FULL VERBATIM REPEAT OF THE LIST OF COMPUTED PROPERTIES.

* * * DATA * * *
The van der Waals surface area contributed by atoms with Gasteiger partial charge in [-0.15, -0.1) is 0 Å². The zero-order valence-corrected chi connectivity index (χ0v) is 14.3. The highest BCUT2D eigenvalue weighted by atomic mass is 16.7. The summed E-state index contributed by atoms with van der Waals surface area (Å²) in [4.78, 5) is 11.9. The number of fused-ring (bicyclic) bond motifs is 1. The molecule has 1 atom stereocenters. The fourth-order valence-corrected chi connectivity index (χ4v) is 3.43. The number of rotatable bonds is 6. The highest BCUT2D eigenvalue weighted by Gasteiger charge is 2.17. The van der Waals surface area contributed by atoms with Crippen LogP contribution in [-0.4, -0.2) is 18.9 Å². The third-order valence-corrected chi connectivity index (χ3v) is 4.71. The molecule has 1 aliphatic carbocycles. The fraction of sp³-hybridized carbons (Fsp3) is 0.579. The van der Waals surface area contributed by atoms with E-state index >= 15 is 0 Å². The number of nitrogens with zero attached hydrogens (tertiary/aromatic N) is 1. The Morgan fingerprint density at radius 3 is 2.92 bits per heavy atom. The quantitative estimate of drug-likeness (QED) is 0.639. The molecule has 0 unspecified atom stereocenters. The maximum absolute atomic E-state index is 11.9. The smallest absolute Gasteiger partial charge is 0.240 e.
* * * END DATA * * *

The van der Waals surface area contributed by atoms with Gasteiger partial charge in [-0.15, -0.1) is 0 Å². The zero-order valence-corrected chi connectivity index (χ0v) is 14.3. The highest BCUT2D eigenvalue weighted by atomic mass is 16.7. The summed E-state index contributed by atoms with van der Waals surface area (Å²) in [4.78, 5) is 11.9. The number of fused-ring (bicyclic) bond motifs is 1. The molecule has 1 atom stereocenters. The fourth-order valence-corrected chi connectivity index (χ4v) is 3.43. The number of rotatable bonds is 6. The highest BCUT2D eigenvalue weighted by Gasteiger charge is 2.17. The van der Waals surface area contributed by atoms with Crippen LogP contribution in [-0.4, -0.2) is 18.9 Å². The third-order valence-corrected chi connectivity index (χ3v) is 4.71. The molecule has 1 aliphatic carbocycles. The fraction of sp³-hybridized carbons (Fsp3) is 0.579. The van der Waals surface area contributed by atoms with E-state index >= 15 is 0 Å². The number of nitrogens with zero attached hydrogens (tertiary/aromatic N) is 1. The Morgan fingerprint density at radius 3 is 2.92 bits per heavy atom. The quantitative estimate of drug-likeness (QED) is 0.639. The molecule has 0 unspecified atom stereocenters. The maximum absolute atomic E-state index is 11.9. The smallest absolute Gasteiger partial charge is 0.240 e.